Credit: Channel 4

Channel 4 announces plan to “strengthen the portrayal of disabled people” on TV

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Channel 4 has published a new “Disability Code of Portrayal” strategy which the channel believes is a first in broadcast media in the UK.

The plan is split into two different sections: ‘Commitments for Programmers’ and ‘Commitments at a Portfolio Level’.

At a programme level, the broadcaster commits to, among other things, giving disabled people agency and to “represent being disabled as a valid identity” whilst not “overplaying or underplaying” disability.

The new Disability Code of Portrayal outlines six commitments at a portfolio level which are:

  1. Ensuring that the programme always has input from a disabled person and that this person is given a senior role as a consultant, or is placed in a senior position within the production team.
  2. Increase the “volume of representation” – in practice, this will mean that every series has at least one presenter, guest or performer who is disabled, with the preference for more than one individual to showcase the wide variety of disabilities that exist.
  3. A range of “portrayal types”- this means that sometimes the disability of a character will be mentioned as part of the narrative, on other occasions, the character’s disability will not be discussed in a series. There is also an option for “integrated portrayal” where disability will be discussed at some points in a programme but will not be discussed in other segments.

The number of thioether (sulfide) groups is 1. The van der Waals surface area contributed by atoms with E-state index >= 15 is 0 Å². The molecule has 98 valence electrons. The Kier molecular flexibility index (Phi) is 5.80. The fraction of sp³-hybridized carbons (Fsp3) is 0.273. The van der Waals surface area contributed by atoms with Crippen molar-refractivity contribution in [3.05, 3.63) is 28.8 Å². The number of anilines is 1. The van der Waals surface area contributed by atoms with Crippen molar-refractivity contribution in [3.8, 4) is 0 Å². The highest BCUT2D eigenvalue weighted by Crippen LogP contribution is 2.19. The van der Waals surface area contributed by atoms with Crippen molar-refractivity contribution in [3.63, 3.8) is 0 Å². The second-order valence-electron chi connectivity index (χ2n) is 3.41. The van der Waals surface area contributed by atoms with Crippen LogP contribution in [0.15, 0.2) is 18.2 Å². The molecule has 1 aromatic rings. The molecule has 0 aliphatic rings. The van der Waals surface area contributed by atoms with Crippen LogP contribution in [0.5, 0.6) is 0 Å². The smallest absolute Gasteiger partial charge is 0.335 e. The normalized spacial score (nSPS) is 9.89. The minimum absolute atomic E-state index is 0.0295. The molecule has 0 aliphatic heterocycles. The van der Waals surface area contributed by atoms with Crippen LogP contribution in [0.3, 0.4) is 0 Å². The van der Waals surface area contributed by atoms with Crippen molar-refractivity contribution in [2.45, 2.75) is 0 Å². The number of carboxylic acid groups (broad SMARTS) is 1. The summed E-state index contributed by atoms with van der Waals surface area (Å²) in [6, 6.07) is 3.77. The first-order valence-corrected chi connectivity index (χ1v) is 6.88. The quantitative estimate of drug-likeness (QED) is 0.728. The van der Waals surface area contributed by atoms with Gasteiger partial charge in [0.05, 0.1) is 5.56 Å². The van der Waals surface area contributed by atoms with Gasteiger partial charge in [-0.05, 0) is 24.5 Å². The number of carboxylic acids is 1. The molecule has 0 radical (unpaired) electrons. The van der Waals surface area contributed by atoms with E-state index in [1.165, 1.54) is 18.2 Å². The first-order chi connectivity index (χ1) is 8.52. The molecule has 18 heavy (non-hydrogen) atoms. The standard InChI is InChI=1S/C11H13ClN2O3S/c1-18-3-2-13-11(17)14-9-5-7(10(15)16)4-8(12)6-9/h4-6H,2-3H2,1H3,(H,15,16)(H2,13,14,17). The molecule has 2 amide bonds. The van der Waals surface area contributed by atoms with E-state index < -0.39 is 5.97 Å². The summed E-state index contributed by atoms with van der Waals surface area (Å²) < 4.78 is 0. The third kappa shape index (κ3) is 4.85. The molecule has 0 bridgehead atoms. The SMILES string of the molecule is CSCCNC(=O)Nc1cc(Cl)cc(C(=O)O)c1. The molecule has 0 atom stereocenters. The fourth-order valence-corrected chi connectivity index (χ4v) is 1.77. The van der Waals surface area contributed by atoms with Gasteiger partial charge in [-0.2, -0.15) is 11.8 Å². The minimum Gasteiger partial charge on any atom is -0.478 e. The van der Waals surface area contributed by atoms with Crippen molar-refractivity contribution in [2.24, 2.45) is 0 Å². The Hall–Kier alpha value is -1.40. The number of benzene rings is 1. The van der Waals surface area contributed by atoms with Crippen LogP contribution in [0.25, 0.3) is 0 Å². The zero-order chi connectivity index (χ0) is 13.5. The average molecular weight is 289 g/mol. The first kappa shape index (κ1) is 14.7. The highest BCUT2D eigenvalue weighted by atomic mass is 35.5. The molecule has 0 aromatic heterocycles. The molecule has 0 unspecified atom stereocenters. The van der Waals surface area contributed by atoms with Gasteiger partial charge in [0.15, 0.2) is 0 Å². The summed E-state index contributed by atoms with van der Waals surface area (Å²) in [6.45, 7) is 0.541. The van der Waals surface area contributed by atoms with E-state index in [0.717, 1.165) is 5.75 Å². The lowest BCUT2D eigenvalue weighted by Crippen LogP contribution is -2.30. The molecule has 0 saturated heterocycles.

4. “Offset any tropes” – if a trope is required as part of the genre of programming this will be offset.
  5. Peer review – integrated portrayal and incidental portrayal against stereotypes and alignment with the programme level code of portrayal.
  6. Favour inclusively disabled shows above exclusively disabled shows.
Image Credit: Channel 4

The new strategy follows the publication of the ‘Engage & Enable’ disability strategy by Channel 4 last year.

Ally Castle, Channel 4’s Disability Consultant said: “We firmly believe that the commitments we are making today will take the inclusion of disabled people in our content to a different level, far beyond cliches, tropes and stereotypes.”

Channel 4’s Chief Content Officer Ian Katz today said: “After ten years of successful Paralympic coverage, it’s now time for a step change at Channel 4 across all our portfolio, in terms of both the quantity and quality of disability representation in our content.” 

The full document can be read here.

Featured Image Credit: Channel 4

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